The current housing minister – alongside one in four MPs – is himself a landlord, working for a party significantly funded by landlords. Thinking that the government is going to directly undermine its own economic interests by lowering rents is farcical. If we want to see any meaningful action, we are going to have to do it ourselves.
While the contemporary housing crisis is particular to the present, Britain has faced periods of intense housing struggle before. In 1915, tenants across Glasgow found themselves facing astronomical rent hikes for their slum accommodation. The response was swift: housewives across the city bound together to declare a rent strike – they simply refused to pay their rent.
As landlords instructed bailiffs to evict the strikers, housewives spied on their movements across the city, operating en masse to prevent evictions taking place. If an eviction was successful, the strikers would immediately reopen the house, reinstating the family and their furniture and getting into fist fights with any policeman who attempted to intervene. As support for the strike swelled, soldiers were confined to their barracks out of fears they would defect. The result was that rent controls were introduced across the city.
Far from being an isolated incident, the success of the Glasgow rent strike saw the tactic added to a common repertoire of dissent in times of housing stress. Colin Ward, a noted housing commentator, believed that a society based on profit will never provide housing that working people can afford – precisely because that doesn't generate profit . The answer, he claimed, was to take immediate action to force the hand of the state. He puts the widespread social housing construction that happened after the Second World War in part down to a massive, countrywide rent strike that happened in 1938.
The effectiveness of rent strikes in reducing inordinate housing costs makes them a tactic that increasingly cannot be ignored. The Sheiks and oligarchs who are putting their loot in British housing markets are doing so because of a favourable political climate that creates a stable environment for investment at a time of international uncertainty. Anything that undermines this sense of stability – even the simple threat of rent strikes – will likely have far-reaching consequences.
The notion of rent strikes is becoming increasingly plausible, in no small part because they're already happening. Sick of conditions described as "unbearable", hundreds of students at four Central London halls of residents have withheld rent over grievances ranging from appalling facilities, cockroaches and rodent infestation to incessant noise from building works .
While two of the halls comprised largely of SOAS students ended their strike having successfully won compensation from their landlords, UCL management have resorted to threats of evictions and exclusion from the university. But it is increasingly likely this will backfire, with groups including the Radical Housing Network pledging to shut down UCL's all-important open day to prospective students on the 3rd of July unless the strikers' demands are met.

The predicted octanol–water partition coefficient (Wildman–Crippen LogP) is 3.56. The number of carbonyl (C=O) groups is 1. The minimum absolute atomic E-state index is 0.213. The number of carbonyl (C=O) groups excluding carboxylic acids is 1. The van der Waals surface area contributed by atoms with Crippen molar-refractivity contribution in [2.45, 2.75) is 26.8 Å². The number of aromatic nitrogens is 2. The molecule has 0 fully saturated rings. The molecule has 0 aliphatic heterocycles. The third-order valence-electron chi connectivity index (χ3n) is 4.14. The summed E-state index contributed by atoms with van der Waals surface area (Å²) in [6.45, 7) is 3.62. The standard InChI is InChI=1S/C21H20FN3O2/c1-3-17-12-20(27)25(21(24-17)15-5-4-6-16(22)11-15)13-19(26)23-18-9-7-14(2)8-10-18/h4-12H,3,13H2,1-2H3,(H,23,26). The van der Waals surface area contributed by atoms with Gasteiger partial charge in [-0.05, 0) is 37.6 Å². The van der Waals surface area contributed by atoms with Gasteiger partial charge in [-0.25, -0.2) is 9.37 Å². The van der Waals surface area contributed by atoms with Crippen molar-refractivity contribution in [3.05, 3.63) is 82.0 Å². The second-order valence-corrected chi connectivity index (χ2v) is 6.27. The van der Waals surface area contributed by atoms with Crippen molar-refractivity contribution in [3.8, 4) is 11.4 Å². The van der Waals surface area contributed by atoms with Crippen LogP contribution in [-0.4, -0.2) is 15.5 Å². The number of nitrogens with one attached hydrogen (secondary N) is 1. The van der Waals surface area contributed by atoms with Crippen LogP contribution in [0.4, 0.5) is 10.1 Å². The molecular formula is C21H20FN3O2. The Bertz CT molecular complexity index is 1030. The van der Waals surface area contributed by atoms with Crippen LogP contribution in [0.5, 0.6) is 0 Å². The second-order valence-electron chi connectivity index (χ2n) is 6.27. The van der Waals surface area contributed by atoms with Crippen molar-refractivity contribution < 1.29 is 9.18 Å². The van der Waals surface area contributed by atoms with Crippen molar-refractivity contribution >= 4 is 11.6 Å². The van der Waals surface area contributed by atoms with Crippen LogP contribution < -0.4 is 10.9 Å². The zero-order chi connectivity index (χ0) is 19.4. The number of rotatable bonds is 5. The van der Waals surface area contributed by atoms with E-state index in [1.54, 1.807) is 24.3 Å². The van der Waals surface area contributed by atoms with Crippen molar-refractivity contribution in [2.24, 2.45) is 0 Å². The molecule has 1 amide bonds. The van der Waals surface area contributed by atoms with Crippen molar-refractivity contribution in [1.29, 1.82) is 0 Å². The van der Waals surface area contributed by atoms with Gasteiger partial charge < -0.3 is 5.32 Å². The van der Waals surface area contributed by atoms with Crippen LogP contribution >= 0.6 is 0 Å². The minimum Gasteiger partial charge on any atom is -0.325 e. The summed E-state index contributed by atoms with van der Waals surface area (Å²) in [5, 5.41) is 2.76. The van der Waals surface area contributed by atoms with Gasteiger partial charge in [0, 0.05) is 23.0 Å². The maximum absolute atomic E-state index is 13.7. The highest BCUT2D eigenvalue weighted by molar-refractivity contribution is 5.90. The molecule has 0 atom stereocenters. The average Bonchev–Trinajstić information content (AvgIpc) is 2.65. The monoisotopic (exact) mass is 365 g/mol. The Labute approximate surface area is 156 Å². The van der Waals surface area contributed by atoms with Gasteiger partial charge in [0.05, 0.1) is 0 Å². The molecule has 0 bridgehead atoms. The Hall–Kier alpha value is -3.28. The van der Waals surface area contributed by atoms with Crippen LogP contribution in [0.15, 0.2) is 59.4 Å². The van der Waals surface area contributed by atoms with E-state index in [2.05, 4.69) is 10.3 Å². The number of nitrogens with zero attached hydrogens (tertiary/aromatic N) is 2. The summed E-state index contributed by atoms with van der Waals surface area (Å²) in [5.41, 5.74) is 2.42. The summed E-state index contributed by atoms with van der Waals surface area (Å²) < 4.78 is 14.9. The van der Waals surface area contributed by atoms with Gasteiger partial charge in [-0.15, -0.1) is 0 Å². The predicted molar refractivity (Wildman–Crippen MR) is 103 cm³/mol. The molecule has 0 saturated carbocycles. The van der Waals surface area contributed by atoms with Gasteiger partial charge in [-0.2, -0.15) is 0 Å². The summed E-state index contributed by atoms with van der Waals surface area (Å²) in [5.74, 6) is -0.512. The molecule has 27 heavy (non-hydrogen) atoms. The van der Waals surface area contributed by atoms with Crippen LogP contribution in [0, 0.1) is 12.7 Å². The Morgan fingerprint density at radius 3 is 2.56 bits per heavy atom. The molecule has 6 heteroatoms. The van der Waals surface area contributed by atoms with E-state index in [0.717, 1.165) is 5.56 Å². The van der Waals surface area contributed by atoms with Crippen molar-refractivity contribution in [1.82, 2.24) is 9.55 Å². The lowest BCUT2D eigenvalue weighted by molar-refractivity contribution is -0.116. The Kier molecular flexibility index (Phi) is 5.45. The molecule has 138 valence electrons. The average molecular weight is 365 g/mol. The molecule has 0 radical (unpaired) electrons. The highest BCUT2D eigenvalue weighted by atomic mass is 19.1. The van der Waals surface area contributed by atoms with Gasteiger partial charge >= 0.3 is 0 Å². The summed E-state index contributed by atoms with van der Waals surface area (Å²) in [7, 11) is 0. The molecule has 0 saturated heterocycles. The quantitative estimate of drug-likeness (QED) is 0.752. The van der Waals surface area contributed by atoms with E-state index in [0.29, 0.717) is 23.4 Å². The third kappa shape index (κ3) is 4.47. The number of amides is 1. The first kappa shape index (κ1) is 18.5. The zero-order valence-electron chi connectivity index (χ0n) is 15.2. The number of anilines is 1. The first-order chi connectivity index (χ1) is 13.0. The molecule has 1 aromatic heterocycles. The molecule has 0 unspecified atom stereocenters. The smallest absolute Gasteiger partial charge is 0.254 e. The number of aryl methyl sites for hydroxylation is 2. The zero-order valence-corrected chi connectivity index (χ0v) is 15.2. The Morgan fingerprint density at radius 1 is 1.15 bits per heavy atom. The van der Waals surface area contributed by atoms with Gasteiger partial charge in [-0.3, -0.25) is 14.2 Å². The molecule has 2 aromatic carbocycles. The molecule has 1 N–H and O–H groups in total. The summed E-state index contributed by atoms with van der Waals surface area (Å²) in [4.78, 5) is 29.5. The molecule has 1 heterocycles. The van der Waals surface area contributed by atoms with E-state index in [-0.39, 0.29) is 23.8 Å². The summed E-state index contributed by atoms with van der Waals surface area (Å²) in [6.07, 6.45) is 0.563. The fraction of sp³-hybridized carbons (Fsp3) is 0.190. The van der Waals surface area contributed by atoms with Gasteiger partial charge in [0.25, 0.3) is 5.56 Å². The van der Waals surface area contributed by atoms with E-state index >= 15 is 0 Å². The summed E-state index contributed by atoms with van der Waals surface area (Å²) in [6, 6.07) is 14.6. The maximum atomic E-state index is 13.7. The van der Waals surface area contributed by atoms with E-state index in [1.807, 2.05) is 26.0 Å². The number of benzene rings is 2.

The success of the protesters at the New Era Estate shows that these struggles can be won. As Lindsey Garrett, a resident and single parent, stated at the beginning of the campaign, "When you're a mother, if you're backed into a corner you have no choice but to fight your way out." The residents did just that, publicly forcing Westbrook to sell the estate to a social housing provider – who immediately froze the rents.
In Spain, the PAH movement sought to bring an end to the housing crisis afflicting the country through resisting evictions, shutting down banks and re-occupying empty homes. Since the beginnings of the movement several years ago, the grassroots campaign has gone from strength to strength: one of its key activists has just been elected mayor of Barcelona on a platform on halting evictions.
This could happen in London, too. Lindsey Garrett has stated her intention to run for mayor in 2016 on a housing platform. If a large-scale street movement uses rent strikes to win against landlords, it is not inconceivable that she could win office and back up the street mobilisations with decent policy.
At a time when the situation is already intolerable, it is clear that the only action from a government of landlords will be to accelerate the housing crisis rather than solve it. But as the nascent social movement that has developed over the last five years begins to display a more mature range of strategies, the housing crisis could soon be over.
If we want to build a democratic movement sufficient to the task, we need to start a conversation in earnest. Today it is announced that the rents now average £1,500 a month in London and have increased by 12.5 percent nationally – there is little time to waste.
Ben Beach is a member of the Radical Housing Network